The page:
I think it would also surprise people to find out how much work time is spent doing what is basically debt collection: pay your late invoices, people!
There aren’t that many young journos who’ve been able to blend moral courage and the clarity to express that view. Where did this come from?
I started volunteering at The Online Citizen, blogging and campaigning against the death penalty before I transitioned into full-time journalism, so by that point there was no way I could turn around and say that I wanted to be the “view from nowhere”.
I don’t believe in that “view-from-nowhere” school of journalism, anyway. Every journalist has his or her viewpoint, based on his or her upbringing and place in life. That’s why diversity in newsrooms — be it gender, race, class, or sexual orientation — is so important.
I don’t think truly objective reporting exists, but honest reporting does.
I don’t insert myself and my opinions into every piece, but I want people to know where I’m coming from, and to make up their own minds.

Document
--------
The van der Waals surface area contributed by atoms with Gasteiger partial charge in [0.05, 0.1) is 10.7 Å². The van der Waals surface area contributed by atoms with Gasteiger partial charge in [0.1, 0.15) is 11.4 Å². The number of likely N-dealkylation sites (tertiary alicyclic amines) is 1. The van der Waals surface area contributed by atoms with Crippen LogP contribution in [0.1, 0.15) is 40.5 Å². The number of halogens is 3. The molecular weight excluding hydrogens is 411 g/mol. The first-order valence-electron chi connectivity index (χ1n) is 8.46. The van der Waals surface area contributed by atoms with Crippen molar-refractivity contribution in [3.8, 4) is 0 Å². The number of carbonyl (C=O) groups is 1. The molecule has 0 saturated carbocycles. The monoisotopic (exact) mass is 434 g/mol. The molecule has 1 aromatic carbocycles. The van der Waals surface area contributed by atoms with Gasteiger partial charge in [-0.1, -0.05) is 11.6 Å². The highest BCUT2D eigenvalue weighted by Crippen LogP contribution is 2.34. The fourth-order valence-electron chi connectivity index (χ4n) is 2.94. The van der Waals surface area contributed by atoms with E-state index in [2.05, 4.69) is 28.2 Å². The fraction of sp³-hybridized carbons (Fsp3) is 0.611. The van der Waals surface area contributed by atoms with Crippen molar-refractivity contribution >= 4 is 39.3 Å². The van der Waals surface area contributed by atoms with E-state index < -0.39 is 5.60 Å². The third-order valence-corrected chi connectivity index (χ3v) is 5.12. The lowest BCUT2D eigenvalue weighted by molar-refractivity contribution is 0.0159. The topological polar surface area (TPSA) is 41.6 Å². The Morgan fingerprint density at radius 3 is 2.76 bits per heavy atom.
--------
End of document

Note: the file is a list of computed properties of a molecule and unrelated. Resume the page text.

You’re not just a reporter — you’re a critical observer of society and political trends in Singapore. How would you describe the lens that you apply in describing what you see in Singapore?
I’ve learnt over time that it’s important to think in terms of power: who has power, over whom, and how does this affect the interaction/relationship?
When it comes to Singapore “big-P” Politics, it’s easy to say that the power is all in one place. But life isn’t just about “big-P” Politics; there’s huge range of exchanges, experiences and situations, and power applies in all of them.
Power also shifts from one person to another in different contexts: I might be at a disadvantage when dealing with government agencies because they are the ones with the power, but I could then turn around and be the one with more power when I interview a migrant domestic worker, because my choices, considerations and actions aren’t constrained by the many restrictions that she has to deal with.
It’s not the only lens to look at the world with, but I’ve found this to be a crucial part of understanding things that are happening around me, not just in Singapore but everywhere I go.
Our story on Kirsten's Singapore-based news startup